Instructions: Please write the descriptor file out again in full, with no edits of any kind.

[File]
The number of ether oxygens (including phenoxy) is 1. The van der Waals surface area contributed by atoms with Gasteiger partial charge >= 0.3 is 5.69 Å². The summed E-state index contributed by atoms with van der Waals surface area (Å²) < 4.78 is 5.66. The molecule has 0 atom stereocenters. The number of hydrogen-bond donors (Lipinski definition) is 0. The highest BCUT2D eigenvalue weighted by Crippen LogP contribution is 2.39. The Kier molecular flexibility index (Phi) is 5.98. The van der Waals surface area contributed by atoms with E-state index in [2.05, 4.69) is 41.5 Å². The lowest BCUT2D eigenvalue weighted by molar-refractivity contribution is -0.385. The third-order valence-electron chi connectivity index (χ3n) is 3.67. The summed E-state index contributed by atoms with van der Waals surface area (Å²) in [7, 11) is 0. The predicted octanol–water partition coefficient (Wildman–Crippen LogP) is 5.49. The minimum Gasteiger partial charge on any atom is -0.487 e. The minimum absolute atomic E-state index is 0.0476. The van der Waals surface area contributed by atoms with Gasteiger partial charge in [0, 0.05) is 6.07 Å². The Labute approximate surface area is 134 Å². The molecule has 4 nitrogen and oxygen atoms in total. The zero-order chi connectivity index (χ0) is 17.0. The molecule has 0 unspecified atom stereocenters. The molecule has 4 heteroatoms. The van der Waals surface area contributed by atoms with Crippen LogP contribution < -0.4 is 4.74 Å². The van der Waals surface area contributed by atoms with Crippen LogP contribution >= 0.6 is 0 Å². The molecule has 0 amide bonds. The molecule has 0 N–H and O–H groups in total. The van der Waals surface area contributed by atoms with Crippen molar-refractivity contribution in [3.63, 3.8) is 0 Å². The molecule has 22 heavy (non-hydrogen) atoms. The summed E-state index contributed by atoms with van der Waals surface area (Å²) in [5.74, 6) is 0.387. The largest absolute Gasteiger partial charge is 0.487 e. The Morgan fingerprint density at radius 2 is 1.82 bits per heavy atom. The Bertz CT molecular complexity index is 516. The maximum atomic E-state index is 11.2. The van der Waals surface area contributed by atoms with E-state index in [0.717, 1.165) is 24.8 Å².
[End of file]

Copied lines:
The number of ether oxygens (including phenoxy) is 1. The van der Waals surface area contributed by atoms with Gasteiger partial charge >= 0.3 is 5.69 Å². The summed E-state index contributed by atoms with van der Waals surface area (Å²) < 4.78 is 5.66. The molecule has 0 atom stereocenters. The number of hydrogen-bond donors (Lipinski definition) is 0. The highest BCUT2D eigenvalue weighted by Crippen LogP contribution is 2.39. The Kier molecular flexibility index (Phi) is 5.98. The van der Waals surface area contributed by atoms with E-state index in [2.05, 4.69) is 41.5 Å². The lowest BCUT2D eigenvalue weighted by molar-refractivity contribution is -0.385. The third-order valence-electron chi connectivity index (χ3n) is 3.67. The summed E-state index contributed by atoms with van der Waals surface area (Å²) in [7, 11) is 0. The predicted octanol–water partition coefficient (Wildman–Crippen LogP) is 5.49. The minimum Gasteiger partial charge on any atom is -0.487 e. The minimum absolute atomic E-state index is 0.0476. The van der Waals surface area contributed by atoms with Gasteiger partial charge in [0, 0.05) is 6.07 Å². The Labute approximate surface area is 134 Å². The molecule has 4 nitrogen and oxygen atoms in total. The zero-order chi connectivity index (χ0) is 17.0. The molecule has 0 unspecified atom stereocenters. The molecule has 4 heteroatoms. The van der Waals surface area contributed by atoms with Crippen LogP contribution < -0.4 is 4.74 Å². The van der Waals surface area contributed by atoms with Crippen LogP contribution >= 0.6 is 0 Å². The molecule has 0 amide bonds. The molecule has 0 N–H and O–H groups in total. The van der Waals surface area contributed by atoms with Crippen molar-refractivity contribution in [3.63, 3.8) is 0 Å². The molecule has 22 heavy (non-hydrogen) atoms. The summed E-state index contributed by atoms with van der Waals surface area (Å²) in [5.74, 6) is 0.387. The largest absolute Gasteiger partial charge is 0.487 e. The Morgan fingerprint density at radius 2 is 1.82 bits per heavy atom. The Bertz CT molecular complexity index is 516. The maximum atomic E-state index is 11.2. The van der Waals surface area contributed by atoms with E-state index in [0.717, 1.165) is 24.8 Å².